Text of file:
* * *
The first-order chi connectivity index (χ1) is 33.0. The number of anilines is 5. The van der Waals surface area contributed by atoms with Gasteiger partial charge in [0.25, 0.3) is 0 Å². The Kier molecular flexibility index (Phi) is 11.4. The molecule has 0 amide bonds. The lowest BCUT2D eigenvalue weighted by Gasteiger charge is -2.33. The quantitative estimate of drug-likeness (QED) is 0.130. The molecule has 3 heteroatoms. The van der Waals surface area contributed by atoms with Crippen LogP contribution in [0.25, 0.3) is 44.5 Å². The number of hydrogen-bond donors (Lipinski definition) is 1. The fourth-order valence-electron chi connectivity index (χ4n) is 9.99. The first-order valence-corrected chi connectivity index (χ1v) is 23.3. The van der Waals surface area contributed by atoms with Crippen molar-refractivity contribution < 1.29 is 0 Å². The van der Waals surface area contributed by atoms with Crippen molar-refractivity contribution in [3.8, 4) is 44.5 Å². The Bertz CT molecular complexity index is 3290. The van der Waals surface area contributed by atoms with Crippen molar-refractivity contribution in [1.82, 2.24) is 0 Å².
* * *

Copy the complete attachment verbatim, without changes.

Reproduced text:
The first-order chi connectivity index (χ1) is 33.0. The number of anilines is 5. The van der Waals surface area contributed by atoms with Gasteiger partial charge in [0.25, 0.3) is 0 Å². The Kier molecular flexibility index (Phi) is 11.4. The molecule has 0 amide bonds. The lowest BCUT2D eigenvalue weighted by Gasteiger charge is -2.33. The quantitative estimate of drug-likeness (QED) is 0.130. The molecule has 3 heteroatoms. The van der Waals surface area contributed by atoms with Crippen LogP contribution in [0.25, 0.3) is 44.5 Å². The number of hydrogen-bond donors (Lipinski definition) is 1. The fourth-order valence-electron chi connectivity index (χ4n) is 9.99. The first-order valence-corrected chi connectivity index (χ1v) is 23.3. The van der Waals surface area contributed by atoms with Crippen molar-refractivity contribution < 1.29 is 0 Å². The van der Waals surface area contributed by atoms with Crippen molar-refractivity contribution in [3.8, 4) is 44.5 Å². The Bertz CT molecular complexity index is 3290. The van der Waals surface area contributed by atoms with Crippen molar-refractivity contribution in [1.82, 2.24) is 0 Å².